This trip continues to be very fruitful, puzzling, and exhausting. As we go through our daily schedule is has become very clear to me that not having an assistant on this trip is not a good way to tackle this kind of work. So when I teach our young journalist, I now have a first hand knowledge of what a MMJ (multimedia Journalist) has to master. With my regular camera (Panasonic HPX370) I have everything at my fingertips, no menus to page through, no guesswork on audio and most of all, a superior image quality. So I have experience at this, my students are entering this area for the first time, and I know why they are sometimes scared. I have had only one failure so far, a left the top-of-camera mount for my Lite Panels LED camera light.
Setting up the interviews, getting the microphone plugged in and levels checked, and making sure that I have enough space on the card are my biggest worries. My P-2 cards for the HPX camera hold 189 minutes of high quality audio and video. My SD card for the Nikon D800 is about an hour and it must compress a little to get it on the card. So there is frustration here in Vietnam, not something that will cause a failure in this project, it just will be a little more difficult to accomplish what I need.
Our travels take us to one of the most controversial battles of the Vietnam War, the Battle for Khe Sanh. Two Seabees on this trip survived the battle, one was responsible for me taking this trip back to Vietnam. My goal was to record the emotion, the comments, the reactions to coming back to a really bad place after 47 years.
Ray Cruz and Dennis Whaler traveled back to the base at Khe Sanh where they buried a patch and medal in a small ceremony. The Battle of Khe Sanh was conducted in northwestern Quang Tri Province, between 21 January and 9 July 1968 during the Vietnam War. The American command in Saigon initially believed that combat operations around the Khe Sanh Combat Base during the summer of 1967 were just part of a series of minor North Vietnamese offensives in the border regions. That appraisal was altered when it was discovered that the NVA was moving major forces into the area during the fall and winter.
A build-up of Navy Seabees and US Marine Corps forces took place and actions around Khe Sanh began when the base was isolated. During a series of desperate actions that lasted 5 months and 18 days, Khe Sanh Combat Base and the hilltop outposts around it were under constant North Vietnamese ground, artillery, mortar, and rocket attacks.
March 1968, an overland relief expedition (Operation Pegasus) was launched by a combined Marine–Army/South Vietnamese task force that eventually broke through to the Seabees and Marines at Khe Sanh.
American commanders considered the defense of Khe Sanh a success, but shortly after the siege was lifted the new American commander in Vietnam, General Creighton Abrams, decided to dismantle the base rather than risk similar battles in the future.
On 19 June 1968, another operation began at Khe Sanh, Operation Charlie, the final evacuation and destruction of the Khe Sanh Combat Base. The Marines withdrew all salvageable material and destroyed everything else.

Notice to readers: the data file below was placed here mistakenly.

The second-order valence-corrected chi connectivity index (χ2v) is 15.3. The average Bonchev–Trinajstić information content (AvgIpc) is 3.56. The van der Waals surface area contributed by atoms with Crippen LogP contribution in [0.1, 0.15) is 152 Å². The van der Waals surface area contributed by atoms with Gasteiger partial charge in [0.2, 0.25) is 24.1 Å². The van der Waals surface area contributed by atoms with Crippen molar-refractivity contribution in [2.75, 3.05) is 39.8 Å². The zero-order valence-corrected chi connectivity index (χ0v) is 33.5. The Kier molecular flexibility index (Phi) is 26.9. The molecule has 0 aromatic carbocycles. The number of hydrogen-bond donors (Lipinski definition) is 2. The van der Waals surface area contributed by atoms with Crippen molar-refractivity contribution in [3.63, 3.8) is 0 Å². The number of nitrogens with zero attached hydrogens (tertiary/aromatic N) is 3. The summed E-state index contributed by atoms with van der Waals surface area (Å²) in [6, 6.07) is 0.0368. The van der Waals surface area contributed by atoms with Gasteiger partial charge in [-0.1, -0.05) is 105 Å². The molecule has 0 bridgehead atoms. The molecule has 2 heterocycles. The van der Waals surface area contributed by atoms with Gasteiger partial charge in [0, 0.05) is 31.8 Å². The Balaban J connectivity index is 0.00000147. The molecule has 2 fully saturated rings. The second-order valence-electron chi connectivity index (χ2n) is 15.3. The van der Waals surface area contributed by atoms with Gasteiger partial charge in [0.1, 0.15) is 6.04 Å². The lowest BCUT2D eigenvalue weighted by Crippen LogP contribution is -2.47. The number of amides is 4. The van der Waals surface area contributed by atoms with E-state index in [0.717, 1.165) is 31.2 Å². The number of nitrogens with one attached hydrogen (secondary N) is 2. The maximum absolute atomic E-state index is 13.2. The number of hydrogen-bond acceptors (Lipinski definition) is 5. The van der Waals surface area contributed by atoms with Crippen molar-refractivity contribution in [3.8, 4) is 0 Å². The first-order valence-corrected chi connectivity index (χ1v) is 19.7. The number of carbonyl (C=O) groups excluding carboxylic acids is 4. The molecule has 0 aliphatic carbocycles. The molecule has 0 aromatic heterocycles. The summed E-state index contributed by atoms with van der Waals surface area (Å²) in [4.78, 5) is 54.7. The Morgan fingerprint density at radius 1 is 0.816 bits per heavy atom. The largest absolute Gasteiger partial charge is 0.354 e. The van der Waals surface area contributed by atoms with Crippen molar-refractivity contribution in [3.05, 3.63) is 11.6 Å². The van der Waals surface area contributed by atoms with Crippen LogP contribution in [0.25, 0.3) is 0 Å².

We continued looking at places were some of this in the group have served. We had a long trip back to Hue for the night, then on to Danang in the morning.
The food has been interesting, I enjoy rice and soups, the meat is sometimes questionable. We drink only bottled water, and one of the local beers, Hudah. The thought of pizza, a cheeseburger and anything Mexican is what is keeping me going.
Today we stopped in a small place, most of them are, and had the traditional soup call pho, it’s a Vietnamese noodle soup consisting of broth, linguine -shaped rice noodles called bánh ph?, a few herbs, and meat. Very nice, and on the side some Jackfruit. Jackfruit is one of its own kind of tropical fruits, recognized for its unique shape, size, and fruity flavor that can be appreciated from a distance, just don’t eat the seed.
The H?i Vân Pass (ocean cloud pass), is a long mountain pass on National Route 1A in Vietnam. The twisting road on the pass has long been a challenge for drivers traveling between the cities of Hu? and ?à N?ng. The pass has been of major strategic importance in this history of Vietnam, and for a long time represented a major barrier to any land army that attempted to move between the northern and central regions of the country.
Red Beach is on the Bay of Danang about 15 km northwest of the city. NMCB – 58 (The Seabees) built Camp Haskin. Red Beach is a complex of former U.S. Marines, Navy and Army and Army of the Republic of Vietnam (ARVN) logistics and support bases northwest of Danang. The base was located along Highway 1 and was the site of the landing of the 9th Marine Regiment, the first US combat troops deployed to South Vietnam on 8 March 1965.
The Seabees who are on this trip have served at various locations here in Vietnam from 1967-1971. This trip back to here is one that a few Vietnam Era Veterans take for many reasons, some to remember, some to bury demons, some to just comes full circle with their lives. There are so many stories that are being told, it is amazing how when you get a bunch of veterans together, they just start talking. Some finding commonality, some just a safe place to talk about a war and event that shaped their young lives.
Tomorrow its off to new places, new challenges and memories.